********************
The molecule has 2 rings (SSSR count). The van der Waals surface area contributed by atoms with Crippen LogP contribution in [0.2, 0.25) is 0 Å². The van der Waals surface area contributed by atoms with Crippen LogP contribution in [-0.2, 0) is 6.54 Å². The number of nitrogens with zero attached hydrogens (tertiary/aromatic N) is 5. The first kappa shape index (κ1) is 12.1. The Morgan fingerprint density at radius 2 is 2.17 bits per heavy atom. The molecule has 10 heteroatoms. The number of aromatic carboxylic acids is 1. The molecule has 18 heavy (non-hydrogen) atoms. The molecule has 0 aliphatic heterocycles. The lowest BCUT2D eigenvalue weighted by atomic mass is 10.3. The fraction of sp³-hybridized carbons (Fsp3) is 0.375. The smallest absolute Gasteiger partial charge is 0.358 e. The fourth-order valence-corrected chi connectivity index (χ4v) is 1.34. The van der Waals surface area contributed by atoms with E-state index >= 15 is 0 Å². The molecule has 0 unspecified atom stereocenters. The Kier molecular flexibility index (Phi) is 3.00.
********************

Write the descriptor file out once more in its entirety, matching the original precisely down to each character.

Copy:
The molecule has 2 rings (SSSR count). The van der Waals surface area contributed by atoms with Crippen LogP contribution in [0.2, 0.25) is 0 Å². The van der Waals surface area contributed by atoms with Crippen LogP contribution in [-0.2, 0) is 6.54 Å². The number of nitrogens with zero attached hydrogens (tertiary/aromatic N) is 5. The first kappa shape index (κ1) is 12.1. The Morgan fingerprint density at radius 2 is 2.17 bits per heavy atom. The molecule has 10 heteroatoms. The number of aromatic carboxylic acids is 1. The molecule has 18 heavy (non-hydrogen) atoms. The molecule has 0 aliphatic heterocycles. The lowest BCUT2D eigenvalue weighted by atomic mass is 10.3. The fraction of sp³-hybridized carbons (Fsp3) is 0.375. The smallest absolute Gasteiger partial charge is 0.358 e. The fourth-order valence-corrected chi connectivity index (χ4v) is 1.34. The van der Waals surface area contributed by atoms with E-state index >= 15 is 0 Å². The molecule has 0 unspecified atom stereocenters. The Kier molecular flexibility index (Phi) is 3.00.